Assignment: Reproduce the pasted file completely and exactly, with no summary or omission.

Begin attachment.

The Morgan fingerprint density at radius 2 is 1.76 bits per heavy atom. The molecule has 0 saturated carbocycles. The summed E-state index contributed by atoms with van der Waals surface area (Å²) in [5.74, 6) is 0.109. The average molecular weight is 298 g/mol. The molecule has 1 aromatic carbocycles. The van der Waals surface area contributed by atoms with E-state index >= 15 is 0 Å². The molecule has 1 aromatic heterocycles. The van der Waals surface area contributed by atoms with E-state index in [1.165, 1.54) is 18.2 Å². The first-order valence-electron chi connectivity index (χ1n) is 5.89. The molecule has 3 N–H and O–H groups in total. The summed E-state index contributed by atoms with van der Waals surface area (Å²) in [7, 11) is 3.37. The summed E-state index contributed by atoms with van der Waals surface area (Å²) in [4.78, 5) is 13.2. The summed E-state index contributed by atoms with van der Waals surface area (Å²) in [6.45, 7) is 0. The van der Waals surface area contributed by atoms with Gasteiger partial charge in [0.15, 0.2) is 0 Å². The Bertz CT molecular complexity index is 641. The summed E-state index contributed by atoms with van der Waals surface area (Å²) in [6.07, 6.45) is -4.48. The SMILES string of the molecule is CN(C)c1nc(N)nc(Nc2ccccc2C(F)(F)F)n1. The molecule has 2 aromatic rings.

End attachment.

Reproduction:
The Morgan fingerprint density at radius 2 is 1.76 bits per heavy atom. The molecule has 0 saturated carbocycles. The summed E-state index contributed by atoms with van der Waals surface area (Å²) in [5.74, 6) is 0.109. The average molecular weight is 298 g/mol. The molecule has 1 aromatic carbocycles. The van der Waals surface area contributed by atoms with E-state index >= 15 is 0 Å². The molecule has 1 aromatic heterocycles. The van der Waals surface area contributed by atoms with E-state index in [1.165, 1.54) is 18.2 Å². The first-order valence-electron chi connectivity index (χ1n) is 5.89. The molecule has 3 N–H and O–H groups in total. The summed E-state index contributed by atoms with van der Waals surface area (Å²) in [7, 11) is 3.37. The summed E-state index contributed by atoms with van der Waals surface area (Å²) in [4.78, 5) is 13.2. The summed E-state index contributed by atoms with van der Waals surface area (Å²) in [6.45, 7) is 0. The van der Waals surface area contributed by atoms with Gasteiger partial charge in [0.15, 0.2) is 0 Å². The Bertz CT molecular complexity index is 641. The summed E-state index contributed by atoms with van der Waals surface area (Å²) in [6.07, 6.45) is -4.48. The SMILES string of the molecule is CN(C)c1nc(N)nc(Nc2ccccc2C(F)(F)F)n1. The molecule has 2 aromatic rings.